JetBlue to Trial Facial Recognition for Boarding JetBlue to Trial Facial Recognition for Boarding

JetBlue to Trial Facial Recognition for Boarding

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Technology is making inroads into the way we move around airports. The latest airline to announce an innovative change is JetBlue, which announced that they will be testing a new paperless and device-less boarding process. The latest announcement comes hot on the heels of Delta announcing a similar test, and KLM announcing another scheme earlier in the year.

The JetBlue test starts in June on flights between Boston and Aruba, and customers can take part without any prior enrollment or registration. The new scheme is a partnership between JetBlue, the US Customs and Border Protection Agency, and SITA the Global supplier of IT solutions to Airlines and Border Agencies. The new project will be the first time the CBP has collaborated with an airline to use biometric and facial recognition technology to verify passengers prior to boarding.

How the System Works

Passengers opting to take part in the new test will be able to put away their devices and paper boarding passes and will then step up to a camera for a photo. The photo will instantly connect to the CBP, which will cross reference it with Passport, Visa, or immigration photos on file in the CBP Database. Flight details will then be automatically verified and the passenger will be told they are cleared to head to the jet bridge by a screen above the camera.

JetBlue Facial Recognition Infographic

In its press release, JetBlue confirmed that their staff will then be able to leave their counter to assist passengers thanks to the automated boarding procedure. Per the press release,

“The setup will move JetBlue crewmembers from behind the counter to interact with customers and assist throughout the process. JetBlue will issue iPad minis to crewmembers, giving them mobility to monitor and manage the boarding process while interacting with customers.”

Our Take

This is a great move and hopefully, the test will be successful and then rolled out further. It is clear from the many new tests being carried out around the world that we will be seeing a dramatic change in the way we move through airports over the next few years.

Source: One Mile at a Time

5 / 5 - (4 votes)

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  • Didn’t think check-in and boarding were that big of a hassle. But okay, let’s try this.

  • Sounds good in theory, but how’s the public to know such info won’t be used for nefarious reasons?

  • Let’s see how it goes… Interesting concept on paper.

  • Angelo fonseca says:

    Easier check-in and boarding. Technology improving our trips.

  • Wow. Surprised they chose Aruba as test location. Maybe since they are already setup cause of KLM. the Dutch always cutting edge.

  • Another company going to the right direction.
    Everything that speed up the airport operations is very welcome.

  • I guess that with this advancement, we should also imagine the what if, when things do not work, need to go back to old school and have a paper bp. Technology, great when it works, but a big hazle when it doesn’t.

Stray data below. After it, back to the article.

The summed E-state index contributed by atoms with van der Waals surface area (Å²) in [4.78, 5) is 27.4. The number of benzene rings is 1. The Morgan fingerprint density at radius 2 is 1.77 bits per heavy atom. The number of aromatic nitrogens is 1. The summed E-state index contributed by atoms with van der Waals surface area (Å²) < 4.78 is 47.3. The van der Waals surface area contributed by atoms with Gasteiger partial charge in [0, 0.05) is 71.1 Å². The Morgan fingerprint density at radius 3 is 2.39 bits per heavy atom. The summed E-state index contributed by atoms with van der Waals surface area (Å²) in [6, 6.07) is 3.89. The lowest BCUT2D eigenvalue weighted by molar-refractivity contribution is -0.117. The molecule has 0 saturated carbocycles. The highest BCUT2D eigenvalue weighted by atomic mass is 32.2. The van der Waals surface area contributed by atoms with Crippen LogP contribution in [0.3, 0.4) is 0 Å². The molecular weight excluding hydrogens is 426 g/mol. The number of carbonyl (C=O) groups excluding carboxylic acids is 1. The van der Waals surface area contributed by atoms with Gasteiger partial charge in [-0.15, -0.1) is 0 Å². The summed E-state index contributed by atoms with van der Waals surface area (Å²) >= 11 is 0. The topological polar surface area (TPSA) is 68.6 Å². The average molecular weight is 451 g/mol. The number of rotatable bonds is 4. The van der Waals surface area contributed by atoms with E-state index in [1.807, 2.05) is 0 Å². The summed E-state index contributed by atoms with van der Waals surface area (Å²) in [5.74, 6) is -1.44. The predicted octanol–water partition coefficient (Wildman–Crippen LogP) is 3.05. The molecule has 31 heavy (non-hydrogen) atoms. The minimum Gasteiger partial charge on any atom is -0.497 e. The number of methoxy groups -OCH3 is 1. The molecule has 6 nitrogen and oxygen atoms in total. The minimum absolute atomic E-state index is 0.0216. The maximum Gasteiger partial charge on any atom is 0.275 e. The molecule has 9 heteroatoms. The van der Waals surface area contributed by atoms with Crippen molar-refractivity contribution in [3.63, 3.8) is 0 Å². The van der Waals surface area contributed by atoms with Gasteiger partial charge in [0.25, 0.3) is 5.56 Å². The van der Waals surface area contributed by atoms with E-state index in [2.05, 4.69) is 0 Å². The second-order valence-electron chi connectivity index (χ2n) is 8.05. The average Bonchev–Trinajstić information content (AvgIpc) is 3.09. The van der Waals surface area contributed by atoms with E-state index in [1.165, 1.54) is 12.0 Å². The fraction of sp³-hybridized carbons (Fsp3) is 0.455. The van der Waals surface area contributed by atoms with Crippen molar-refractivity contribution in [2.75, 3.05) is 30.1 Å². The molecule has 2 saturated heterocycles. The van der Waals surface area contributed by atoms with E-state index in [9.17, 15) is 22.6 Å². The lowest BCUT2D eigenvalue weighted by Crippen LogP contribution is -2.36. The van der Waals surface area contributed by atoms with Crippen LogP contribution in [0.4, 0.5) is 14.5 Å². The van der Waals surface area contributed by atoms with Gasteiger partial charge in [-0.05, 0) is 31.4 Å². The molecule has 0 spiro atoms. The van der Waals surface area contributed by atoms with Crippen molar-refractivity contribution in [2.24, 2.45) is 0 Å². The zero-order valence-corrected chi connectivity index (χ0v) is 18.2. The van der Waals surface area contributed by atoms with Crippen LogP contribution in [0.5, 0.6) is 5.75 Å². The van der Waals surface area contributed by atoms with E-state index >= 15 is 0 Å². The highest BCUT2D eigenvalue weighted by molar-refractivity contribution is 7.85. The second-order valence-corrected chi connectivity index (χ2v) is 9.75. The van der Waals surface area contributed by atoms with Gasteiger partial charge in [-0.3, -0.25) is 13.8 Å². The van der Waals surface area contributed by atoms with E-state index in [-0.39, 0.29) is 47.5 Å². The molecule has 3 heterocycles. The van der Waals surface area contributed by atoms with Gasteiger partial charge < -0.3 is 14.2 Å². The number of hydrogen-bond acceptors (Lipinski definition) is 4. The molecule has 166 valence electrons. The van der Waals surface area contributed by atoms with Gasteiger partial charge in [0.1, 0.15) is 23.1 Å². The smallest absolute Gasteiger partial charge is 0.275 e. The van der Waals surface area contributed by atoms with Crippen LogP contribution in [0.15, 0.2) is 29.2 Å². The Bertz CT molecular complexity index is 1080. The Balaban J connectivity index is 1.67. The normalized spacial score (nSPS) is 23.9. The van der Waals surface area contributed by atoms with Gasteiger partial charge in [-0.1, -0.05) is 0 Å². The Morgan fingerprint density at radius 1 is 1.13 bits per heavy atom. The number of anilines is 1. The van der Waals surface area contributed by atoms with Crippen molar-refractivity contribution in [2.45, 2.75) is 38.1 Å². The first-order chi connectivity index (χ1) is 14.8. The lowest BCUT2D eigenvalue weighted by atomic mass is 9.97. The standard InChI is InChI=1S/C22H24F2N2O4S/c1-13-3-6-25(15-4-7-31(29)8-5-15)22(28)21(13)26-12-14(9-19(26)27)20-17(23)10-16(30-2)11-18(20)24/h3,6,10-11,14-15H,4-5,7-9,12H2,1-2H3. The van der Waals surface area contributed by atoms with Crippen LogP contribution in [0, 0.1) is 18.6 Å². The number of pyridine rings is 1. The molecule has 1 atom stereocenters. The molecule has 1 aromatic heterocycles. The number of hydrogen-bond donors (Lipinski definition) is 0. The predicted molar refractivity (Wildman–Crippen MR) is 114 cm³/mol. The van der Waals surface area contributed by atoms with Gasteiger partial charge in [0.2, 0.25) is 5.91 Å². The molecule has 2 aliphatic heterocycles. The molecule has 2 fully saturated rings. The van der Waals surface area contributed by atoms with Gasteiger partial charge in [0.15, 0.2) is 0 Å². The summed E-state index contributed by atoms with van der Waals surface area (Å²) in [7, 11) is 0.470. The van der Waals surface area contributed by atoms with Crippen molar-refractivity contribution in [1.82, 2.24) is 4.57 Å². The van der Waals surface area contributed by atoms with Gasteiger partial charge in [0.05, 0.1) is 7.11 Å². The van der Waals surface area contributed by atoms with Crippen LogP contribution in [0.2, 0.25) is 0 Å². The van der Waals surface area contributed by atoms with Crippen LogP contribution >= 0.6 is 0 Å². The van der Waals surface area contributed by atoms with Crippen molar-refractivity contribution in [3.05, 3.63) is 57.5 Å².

• Hopefully this is not as useless as voice recognition programs when you have some kind of Asian accent. Hopefully, it does not think my Asian face is just like any Asian faces.

  • After waiting an an hour in immigration yesterday in Cabo, I’m for anything that moves things along faster and safer.

  • Karen Klein says:

    I did see this on The Today show, well they tried. The reporter said it worked but when they actually had the camera on him it didn’t. I wonder what happens when it doesn’t work? Are boarding passes still issued so when it doesn’t work then those can be shown? Something new and I’m always wary about new things like this and what back up there is when tech doesn’t work. There is always a time tech doesn’t work and then someone doesn’t remember really how to do it without it…and well, stress ensues right after.

  • I wonder if this will help to speed up the boarding process.

  • I all for this if it speeds up the process.

  • Hopefully it is bug free- but sounds like it could be a problem if there’s breakdown,

  • I like the sound of this much more than Delta’s fingerprinting idea.

  • this sounds quite interesting

  • I’m a tech-forward individual, use biometric security on my iPhone, have applied for Global Entry, but my gut says we should be more judicious about implementing stuff like this than we are. There’s not widespread debate going on about early steps to furthering biometric tracking… not like there’s much room in the public discourse for forward-thinking these days.

  • So long as you don’t have your doppleganger flying the same day this should help to speed thing up

  • Bertrand Say says:

    So it seems JetBlue is following the actions of Delta Airlines.

  • Finally another carrier is moving forward with this enhancement. The technology is there, the problem is the implementation. Hopefully this will minimize boarding line.

  • Jamie Eubanks says:

    This is indeed a great move…IF…it’s successful. There’s no reason it shouldn’t be, but we’ll see if it actually improves the process at the beginning, or actually delays it. Hopefully it works out.